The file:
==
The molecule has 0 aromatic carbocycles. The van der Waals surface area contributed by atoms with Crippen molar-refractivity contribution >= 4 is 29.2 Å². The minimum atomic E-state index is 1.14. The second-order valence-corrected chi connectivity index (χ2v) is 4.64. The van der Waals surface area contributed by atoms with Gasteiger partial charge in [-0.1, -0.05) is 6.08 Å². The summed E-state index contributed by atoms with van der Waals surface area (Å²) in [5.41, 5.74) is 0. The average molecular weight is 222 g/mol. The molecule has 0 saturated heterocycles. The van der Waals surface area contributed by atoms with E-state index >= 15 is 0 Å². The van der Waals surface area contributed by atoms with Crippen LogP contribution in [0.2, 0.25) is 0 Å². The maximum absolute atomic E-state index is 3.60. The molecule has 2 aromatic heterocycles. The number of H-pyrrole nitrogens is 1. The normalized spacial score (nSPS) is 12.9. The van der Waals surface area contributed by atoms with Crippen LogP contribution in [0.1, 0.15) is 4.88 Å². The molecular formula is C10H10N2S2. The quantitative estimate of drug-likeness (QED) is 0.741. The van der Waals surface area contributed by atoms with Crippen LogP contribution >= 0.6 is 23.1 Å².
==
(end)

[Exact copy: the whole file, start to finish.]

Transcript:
The molecule has 0 aromatic carbocycles. The van der Waals surface area contributed by atoms with Crippen molar-refractivity contribution >= 4 is 29.2 Å². The minimum atomic E-state index is 1.14. The second-order valence-corrected chi connectivity index (χ2v) is 4.64. The van der Waals surface area contributed by atoms with Gasteiger partial charge in [-0.1, -0.05) is 6.08 Å². The summed E-state index contributed by atoms with van der Waals surface area (Å²) in [5.41, 5.74) is 0. The average molecular weight is 222 g/mol. The molecule has 0 saturated heterocycles. The van der Waals surface area contributed by atoms with E-state index >= 15 is 0 Å². The van der Waals surface area contributed by atoms with Crippen LogP contribution in [0.2, 0.25) is 0 Å². The maximum absolute atomic E-state index is 3.60. The molecule has 2 aromatic heterocycles. The number of H-pyrrole nitrogens is 1. The normalized spacial score (nSPS) is 12.9. The van der Waals surface area contributed by atoms with Crippen LogP contribution in [0.1, 0.15) is 4.88 Å². The molecular formula is C10H10N2S2. The quantitative estimate of drug-likeness (QED) is 0.741. The van der Waals surface area contributed by atoms with Crippen LogP contribution >= 0.6 is 23.1 Å².